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Jack Muro: Still Patriotic After All

Give me liberty or give me death!” was the climactic closing statement of a speech given by Patrick Henry, in 1775, as one of the leading founders in America’s fight for independence from England.

Jack Muro, who was born December 3, 1921 and raised in Winters, California said that he and his friends loved America and all grew up very patriotic and believed in all the principles of democracy won in the hard fought battles for independence. They learned their country’s proud history as students and wished for the same democracy for all countries throughout the world.

After graduating Winters High School, Jack moved to Los Angeles to work with his uncle, Kazuo Funai in the produce market. Jack’s parents, Tokuichi and Koito (nee Funai) followed shortly after. Later, when he heard from his caucasian school friends he grew up with that they were going to enlist in the military, he wanted to join as well. They were concerned about what was happening around the World.

Click to enlarge. Letter from the Office of the Comanding General

Jack applied to every branch of the military and was turned down by all. He then wrote to the War Department in Washington, DC who passed Jack’s request along to the Office of the Commanding General in the Presidio in San Francisco, and they turned him down yet again with the letter (right) stating:

Favorable consideration cannot be given your request at this time as there are no units organized for members of your race.”

He was devastated, and quite frankly, “I was angry!”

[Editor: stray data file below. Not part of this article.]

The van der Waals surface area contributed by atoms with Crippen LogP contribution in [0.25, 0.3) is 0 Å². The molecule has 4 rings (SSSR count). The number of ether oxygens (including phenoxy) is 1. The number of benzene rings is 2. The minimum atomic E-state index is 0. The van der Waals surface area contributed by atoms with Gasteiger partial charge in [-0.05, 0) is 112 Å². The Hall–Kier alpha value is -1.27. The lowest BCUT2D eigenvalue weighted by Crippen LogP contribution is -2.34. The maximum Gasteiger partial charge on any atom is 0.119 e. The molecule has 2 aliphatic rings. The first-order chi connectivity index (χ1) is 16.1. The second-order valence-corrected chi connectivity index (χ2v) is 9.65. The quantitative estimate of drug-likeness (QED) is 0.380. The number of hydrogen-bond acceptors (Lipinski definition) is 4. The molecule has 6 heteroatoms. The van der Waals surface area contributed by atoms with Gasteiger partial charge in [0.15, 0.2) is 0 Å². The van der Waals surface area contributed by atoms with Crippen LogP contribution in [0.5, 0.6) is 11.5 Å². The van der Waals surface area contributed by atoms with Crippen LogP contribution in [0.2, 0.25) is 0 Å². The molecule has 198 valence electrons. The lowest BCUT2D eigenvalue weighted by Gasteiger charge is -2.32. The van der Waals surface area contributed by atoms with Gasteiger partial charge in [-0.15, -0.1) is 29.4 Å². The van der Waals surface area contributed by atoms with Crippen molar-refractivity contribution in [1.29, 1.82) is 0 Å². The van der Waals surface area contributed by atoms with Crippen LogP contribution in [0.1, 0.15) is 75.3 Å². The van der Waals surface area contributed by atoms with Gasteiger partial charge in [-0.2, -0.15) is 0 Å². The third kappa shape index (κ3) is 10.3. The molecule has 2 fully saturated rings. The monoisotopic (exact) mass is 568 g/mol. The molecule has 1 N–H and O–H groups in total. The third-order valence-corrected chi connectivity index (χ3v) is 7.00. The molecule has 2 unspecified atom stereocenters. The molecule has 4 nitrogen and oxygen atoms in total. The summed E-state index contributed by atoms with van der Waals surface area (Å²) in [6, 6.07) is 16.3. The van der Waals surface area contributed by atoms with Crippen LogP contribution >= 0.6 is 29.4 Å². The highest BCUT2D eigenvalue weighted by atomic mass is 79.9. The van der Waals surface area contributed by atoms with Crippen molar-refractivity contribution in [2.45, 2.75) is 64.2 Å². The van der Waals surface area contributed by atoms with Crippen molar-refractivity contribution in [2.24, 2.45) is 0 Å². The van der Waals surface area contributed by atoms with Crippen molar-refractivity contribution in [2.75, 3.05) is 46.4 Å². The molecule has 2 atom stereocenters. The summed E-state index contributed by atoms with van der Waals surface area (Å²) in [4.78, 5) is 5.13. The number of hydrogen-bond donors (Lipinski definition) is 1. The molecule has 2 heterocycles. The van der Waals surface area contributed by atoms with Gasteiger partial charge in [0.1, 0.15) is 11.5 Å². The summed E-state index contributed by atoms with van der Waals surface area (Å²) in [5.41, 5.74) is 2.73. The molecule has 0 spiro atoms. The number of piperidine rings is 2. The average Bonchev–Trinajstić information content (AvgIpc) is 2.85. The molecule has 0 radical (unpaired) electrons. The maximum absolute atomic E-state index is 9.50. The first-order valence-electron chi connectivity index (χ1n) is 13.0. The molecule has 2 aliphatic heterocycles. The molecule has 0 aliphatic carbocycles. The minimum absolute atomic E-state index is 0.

Then the next year, on December 7, 1941, Japan attacked Pearl Harbor in the U.S. Territory of Hawaii. The next day, the United States declared war on Japan, which consequently led to the anti-racial and economically motivated expulsion of Japanese living in America’s western coastal states: Washington, Oregon, and California. They were forced from their homes and businesses and held captive in military-style camps for the duration of war. The Muro family, along with up to 120,000 of America’s Japanese from the West Coast states, was swept up in this massive forced migration. The Muro family ended up in Amache, Colorado, one of the ten concentration camps scattered throughout the “badlands” of the USA.

When the US Army eventually allowed Japanese American men in these camps to join the military service, Jack refused. Jack said he would have joined, but he was still angry after being harshly rejected when he tried to join the army in 1940 and now, imprisoned. So, when asked by the US Army Major who came specifically to visit him in Amache to ask why he refused, Jack held up this letter to the Major and said, “No question, I would join if my family and I, along with all the other Japanese being held were free, but NO, because we are not free.”

The Army Major had no response and left. Jack Muro said he thought at that time of that well-known statement by Patrick Henry, especially the words—liberty and death.

So now that he and his family were without their liberty, was it alright for him to face possible death in war? “This didn’t make any sense and was wrong,” said Jack.

By now, Jack was gratifyingly active with his photography and his many camp jobs. Had Jack joined then, we might never have had The Underground Photographer and all his wonderful photographs, his visual records of camp life in Amache.

Order to report for induction

Jack and his family, and up to seven thousand others, served out their “full-term,” three-years-plus in Amache and the Muros returned to Los Angeles after their release. Ironically, shortly after resettling in Los Angeles, Jack received a “Greetings:” military draft letter and was ordered to report to the Armed forces Induction Station. Jack, now finally free, patriotically and dutifully reported.